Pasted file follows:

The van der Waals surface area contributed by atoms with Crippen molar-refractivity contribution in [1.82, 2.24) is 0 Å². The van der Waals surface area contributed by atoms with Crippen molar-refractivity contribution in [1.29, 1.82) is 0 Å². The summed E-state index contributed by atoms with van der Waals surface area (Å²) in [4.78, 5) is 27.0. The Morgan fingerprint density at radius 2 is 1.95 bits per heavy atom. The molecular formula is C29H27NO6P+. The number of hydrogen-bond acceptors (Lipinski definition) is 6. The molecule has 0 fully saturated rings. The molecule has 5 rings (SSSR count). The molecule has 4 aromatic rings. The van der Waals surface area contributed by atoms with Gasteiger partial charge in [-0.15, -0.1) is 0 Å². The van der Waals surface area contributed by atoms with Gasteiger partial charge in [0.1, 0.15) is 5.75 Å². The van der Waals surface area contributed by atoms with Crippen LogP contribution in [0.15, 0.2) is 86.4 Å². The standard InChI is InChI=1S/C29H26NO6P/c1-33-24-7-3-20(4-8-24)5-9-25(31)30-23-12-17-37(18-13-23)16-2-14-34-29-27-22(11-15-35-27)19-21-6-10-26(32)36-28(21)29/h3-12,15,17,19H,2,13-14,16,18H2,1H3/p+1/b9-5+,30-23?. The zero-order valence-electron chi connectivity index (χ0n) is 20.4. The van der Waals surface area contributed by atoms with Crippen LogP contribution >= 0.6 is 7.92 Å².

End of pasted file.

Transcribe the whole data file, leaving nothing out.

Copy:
The van der Waals surface area contributed by atoms with Crippen molar-refractivity contribution in [1.82, 2.24) is 0 Å². The van der Waals surface area contributed by atoms with Crippen molar-refractivity contribution in [1.29, 1.82) is 0 Å². The summed E-state index contributed by atoms with van der Waals surface area (Å²) in [4.78, 5) is 27.0. The Morgan fingerprint density at radius 2 is 1.95 bits per heavy atom. The molecular formula is C29H27NO6P+. The number of hydrogen-bond acceptors (Lipinski definition) is 6. The molecule has 0 fully saturated rings. The molecule has 5 rings (SSSR count). The molecule has 4 aromatic rings. The van der Waals surface area contributed by atoms with Gasteiger partial charge in [-0.15, -0.1) is 0 Å². The van der Waals surface area contributed by atoms with Gasteiger partial charge in [0.1, 0.15) is 5.75 Å². The van der Waals surface area contributed by atoms with Crippen LogP contribution in [0.15, 0.2) is 86.4 Å². The standard InChI is InChI=1S/C29H26NO6P/c1-33-24-7-3-20(4-8-24)5-9-25(31)30-23-12-17-37(18-13-23)16-2-14-34-29-27-22(11-15-35-27)19-21-6-10-26(32)36-28(21)29/h3-12,15,17,19H,2,13-14,16,18H2,1H3/p+1/b9-5+,30-23?. The zero-order valence-electron chi connectivity index (χ0n) is 20.4. The van der Waals surface area contributed by atoms with Crippen LogP contribution >= 0.6 is 7.92 Å².